What problems confront our schools?

Is there a simple cost-effective solution?

By Robert Ferguson of The American Chess School

AmChess is a not-for-profit corporation dedicated to promoting chess! On their site you will find information about the Bradford Chess League, why chess is important in education, and the Castle Chess Camp.

The mission of the American Chess School is to research the benefits of chess, to teach the art and science of chess to its students by providing them with expert instruction, and to organize opportunities to hone their skills. These opportunities include, but are not limited to, participation in tournaments, matches, camps, exhibitions, tours, and access to lectures, newsletters, magazines, books, and classes. The American Chess School provides these opportunities on the local, national, and-- where possible--international levels.

There are many problems facing our nation’s educational system, and research points to an effective solution.  Four of these major problem areas are:

  1. Self-esteem - One-fifth of all 8th graders in the U.S. are considered to be at high risk of school failure.  Approximately 30% of our youth drop out and fail to complete high school.

  2. Math - In mathematics, U.S. twelfth graders perform above only two (Cyprus and South Africa) of the 21 TIMSS countries.  In advanced math, U.S. students performed better than only one country.

  3. Reading - The USA ranks 49th internationally in literacy. Only 37% of high school graduates read at a twelfth grade level.

  4. Thinking skills - Recent research indicates that one of the most neglected areas in today’s educational system is instruction aimed at developing logical reasoning and critical thinking. “We are looking for kids who think,” said Jon Reider, senior director of admissions at Stanford.  (Insight on the News, 1998)

Dr. Howard Gardner, in his 1983 book Frames of Mind: The Theory of Multiple Intelligences, discussed chess as the primary example of spatial intelligence.  In private email, Dr. Gardner has acknowledged, “Skill in chess probably depends on both logical, mathematical and spatial intelligence; and since it is a competitive game, interpersonal intelligence is probably important as well.”  Dr. Gardner and other Harvard professors were actively involved with the “Learn to Think Project” in Venezuela.  The findings (based on a sample of the 4,266 second grade students) were nothing short of amazing:  After a minimum of 4.5 months in the chess program, most students showed a significant gain in IQ.  B.F. Skinner wrote, “There is no doubt that this project in its total form will be considered as one of the greatest social experiments of this century.”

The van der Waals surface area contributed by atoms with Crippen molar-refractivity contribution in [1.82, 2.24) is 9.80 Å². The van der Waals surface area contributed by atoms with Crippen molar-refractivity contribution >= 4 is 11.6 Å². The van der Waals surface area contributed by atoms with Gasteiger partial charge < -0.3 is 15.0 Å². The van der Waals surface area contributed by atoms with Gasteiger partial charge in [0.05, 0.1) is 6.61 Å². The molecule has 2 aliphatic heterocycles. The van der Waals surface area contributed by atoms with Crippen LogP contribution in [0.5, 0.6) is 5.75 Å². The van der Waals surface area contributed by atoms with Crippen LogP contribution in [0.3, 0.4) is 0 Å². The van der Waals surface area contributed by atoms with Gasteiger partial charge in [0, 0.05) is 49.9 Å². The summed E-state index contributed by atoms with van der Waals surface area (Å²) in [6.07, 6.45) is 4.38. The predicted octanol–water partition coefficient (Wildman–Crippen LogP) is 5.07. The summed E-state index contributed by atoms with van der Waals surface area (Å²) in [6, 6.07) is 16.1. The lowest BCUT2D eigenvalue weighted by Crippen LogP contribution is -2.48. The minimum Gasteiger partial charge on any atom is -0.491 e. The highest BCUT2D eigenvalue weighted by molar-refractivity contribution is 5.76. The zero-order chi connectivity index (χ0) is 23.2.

Dr. E. Paul Torrance, in a private email, noted that chess increases academic achievement and self-esteem.  He cited the work of Dr. Harry Turner, a prominent school psychologist in the Atlanta area.

Former U.S. Secretary of Education Dr. Terrell Bell, in his book Your Child’s Intellect, encourages some knowledge of chess as a way to develop a preschooler’s intellect and academic readiness (Bell, 1982, pp. 178-179).

The use of the best-known intellectual game to address the need to improve critical thinking, self-esteem, reading, and math is an innovative approach that has nationwide applicability. In an effort to promote excellence, the American Chess School sponsors chess camps, tournaments, and research to encourage others to help children through the vehicle of chess. We have brought chess to schools because we believe it directly contributes to academic performance.  Dr. Gerard Dullea pointed out in the early 1980s that Chess makes kids smarter.

Many academicians around the world have completed years of research and arrived at the same conclusion as Dr. Dullea: chess enhances minds and inspires lives.  The quantity of research over the past three decades speaks for itself.  “In countries like Russia, the Netherlands, and China, chess is not only taught in schools, but is the equivalent of sports like basketball and baseball in North America.  The Canadians have created a math curriculum using chess to teach logic.” (Seattle Chess Foundation, 2001, p. 3)  Research demonstrates that chess fosters self-esteem, increases math skills, improves reading, and develops thinking skills.  For a review of the evidence and the educational benefits, please visit http://www.chess.isgenius.com/ and select the “research” link or go to www.amchess.org/research.  (A partial listing of these studies is available at the end of this article.)